Logo for Wedding Accessories/Favors Company

cio's picture

I was working on a set of trademarks for a small wedding accessories and favors company. This is what looks like the final round and I was hoping for some comments.

cio's picture

I guess it didn't post the first time, here it is:

hrant's picture

I'd rather see the two "e"s facing each other,
forming a heart. Now they look like a guy
with glasses and a moustache! :-)


paul d hunt's picture

i like the bow. i didn't see a guy with a moustache.

cio's picture

Thats so funny! i never thought if it that way...originally, it looked more like this:

When I was told that the two "e"s hinted at a bow, I thought it might be nice to make it literal.

engelhardt's picture

I also like the bow (of the first option), but I can't help being immediately drawn to the word "vents" at the end of the logotype. I think there's almost too much difference in style and color between the bow and the type. I don't read the bow as part of the name, just a symbol stuck inside it: expressiv}{vents

hrant's picture

> a guy with glasses and a moustache!

Now I know exactly what I was seeing: the
Captain Biggles character in Monty Python.
Or did he not have a handlebar moustache?


dezcom's picture

"> a guy with glasses and a moustache!"

I resemble that remark :-)


cio's picture

I really want to keep the ribbon/bow as an element in the design...any ideas on how not to make it look so moustache-ey?

hrant's picture

Make them look more like "e"s, or make it asymmetrical.


cio's picture

Thanks for the suggestions...I'll see what I can do

deesse's picture

as someone who is actually in the wedding industry, i think that the first combo design is the best design. the key for me is to make the logo stand out because this industry is so heavily saturated with imagery. the e's that make the ribbon make it unique. i would not change it.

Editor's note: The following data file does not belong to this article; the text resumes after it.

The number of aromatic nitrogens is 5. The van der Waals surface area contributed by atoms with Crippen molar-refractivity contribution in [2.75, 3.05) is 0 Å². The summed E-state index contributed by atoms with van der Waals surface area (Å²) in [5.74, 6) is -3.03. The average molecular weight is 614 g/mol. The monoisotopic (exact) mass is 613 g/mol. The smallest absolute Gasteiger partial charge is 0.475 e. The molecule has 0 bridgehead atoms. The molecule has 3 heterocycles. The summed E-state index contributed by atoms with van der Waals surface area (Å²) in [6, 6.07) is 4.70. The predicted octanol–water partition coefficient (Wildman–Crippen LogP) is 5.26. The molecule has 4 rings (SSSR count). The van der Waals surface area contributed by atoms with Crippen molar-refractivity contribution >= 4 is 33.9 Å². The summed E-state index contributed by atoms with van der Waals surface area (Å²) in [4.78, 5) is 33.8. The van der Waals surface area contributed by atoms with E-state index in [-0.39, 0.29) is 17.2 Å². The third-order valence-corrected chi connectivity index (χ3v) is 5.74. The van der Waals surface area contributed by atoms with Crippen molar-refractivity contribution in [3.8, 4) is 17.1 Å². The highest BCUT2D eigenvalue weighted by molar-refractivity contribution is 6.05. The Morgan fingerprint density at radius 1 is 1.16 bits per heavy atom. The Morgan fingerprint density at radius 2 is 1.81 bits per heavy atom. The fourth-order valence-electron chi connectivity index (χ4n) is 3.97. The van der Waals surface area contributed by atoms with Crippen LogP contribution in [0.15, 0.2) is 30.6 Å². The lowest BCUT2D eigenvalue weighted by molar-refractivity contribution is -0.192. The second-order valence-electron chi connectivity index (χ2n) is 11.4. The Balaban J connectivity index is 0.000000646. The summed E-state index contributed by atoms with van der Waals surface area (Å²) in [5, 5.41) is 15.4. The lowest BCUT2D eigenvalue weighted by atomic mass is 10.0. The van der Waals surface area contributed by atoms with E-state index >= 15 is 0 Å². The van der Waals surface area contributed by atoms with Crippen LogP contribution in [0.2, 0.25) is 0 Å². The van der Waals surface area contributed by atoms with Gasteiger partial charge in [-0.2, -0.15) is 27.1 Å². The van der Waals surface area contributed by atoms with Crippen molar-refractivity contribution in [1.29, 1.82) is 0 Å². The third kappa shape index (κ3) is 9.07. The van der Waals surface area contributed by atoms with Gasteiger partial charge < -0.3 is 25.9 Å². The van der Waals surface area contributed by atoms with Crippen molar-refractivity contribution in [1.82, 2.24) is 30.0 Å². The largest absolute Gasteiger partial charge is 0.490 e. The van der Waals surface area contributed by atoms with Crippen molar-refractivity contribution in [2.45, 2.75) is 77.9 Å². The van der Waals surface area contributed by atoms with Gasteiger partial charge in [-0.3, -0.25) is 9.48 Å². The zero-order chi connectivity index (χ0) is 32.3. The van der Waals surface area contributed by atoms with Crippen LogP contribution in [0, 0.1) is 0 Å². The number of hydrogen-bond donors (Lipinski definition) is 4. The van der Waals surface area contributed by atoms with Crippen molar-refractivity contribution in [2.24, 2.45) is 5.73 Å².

hrant's picture

Certainly, don't change it just because of me!
But you might still want to play with the stroke
weight distribution.


sim's picture

>I was working on a set of trademarks for a small wedding accessories and favors company

Is the word expressive-events is suppose to be print on the object? If so, I don't want to break the work you've already done, but I find the word is too wide for the object (small wedding accessories) is gone to be printed on.

timd's picture

You could look at creating the bow from just one of the e's and keep the other for events. This might be one place you could start from


cio's picture

Here is a new version, i changed one of the e's to a different typeface and brought the kerning between the symbol e and the "vents" to make it look more like one word. Whaddya think?

Chris Rugen's picture

The lowercase 'e's in the bow feel a bit disturbing to me now, not so much the right-reading one (I like that one a lot), but the reversed one. Also, I'm not so sure your type should have so much letterspace. If you want to make the overall impression lighter, go with a lighter face or an italic. Letterspaced lowercase disrupts the word shape and the relationship of the letters, hurting the viewer's ability to get a quick read.

You probably don't have to make the fact that the bow is made lowercase 'e's so direct. I recommend separating the two and just setting some good easy-to-read type and allowing for the 'Ah ha!' moment with the flower mark. Or, you could add the reversed pink 'e' to the brown initial 'e' in both expressive and in events...might work.

Have you tried italic type?

Miss Tiffany's picture


You've found a clever way to use the two e(s) as a bow. I prefer the original as it seems a little less "worked over". I wonder if you really need it in the name also. If you simply chose a nice typeface and then used the mark alongside or elsewhere I think it would be stronger.

I also don't think you need the pink underscore, especially at that weight. What if you make it thinner and hand-drawn to tie-in with the hand quality of the mark?

cio's picture

Thank you all for your comments so far...I have found them very insightful.

Chris, I had tried italic type (in the very early stages of the design), I found that including the symbol along with the italic type didnt work as well. The client and I had agreed that the symbol should be able to be part of the logo itself but be easily separated from the logotype in order to be used as an icon or watermark on some materials. That is part of the criteria that I must work the design around, but if you have any other suggestions I would be happy to hear them.

Miss Tiffany, I will try a version with the pink underscore at a lighter weight and one that is more hand-drawn as well. Thank you for the suggestion.

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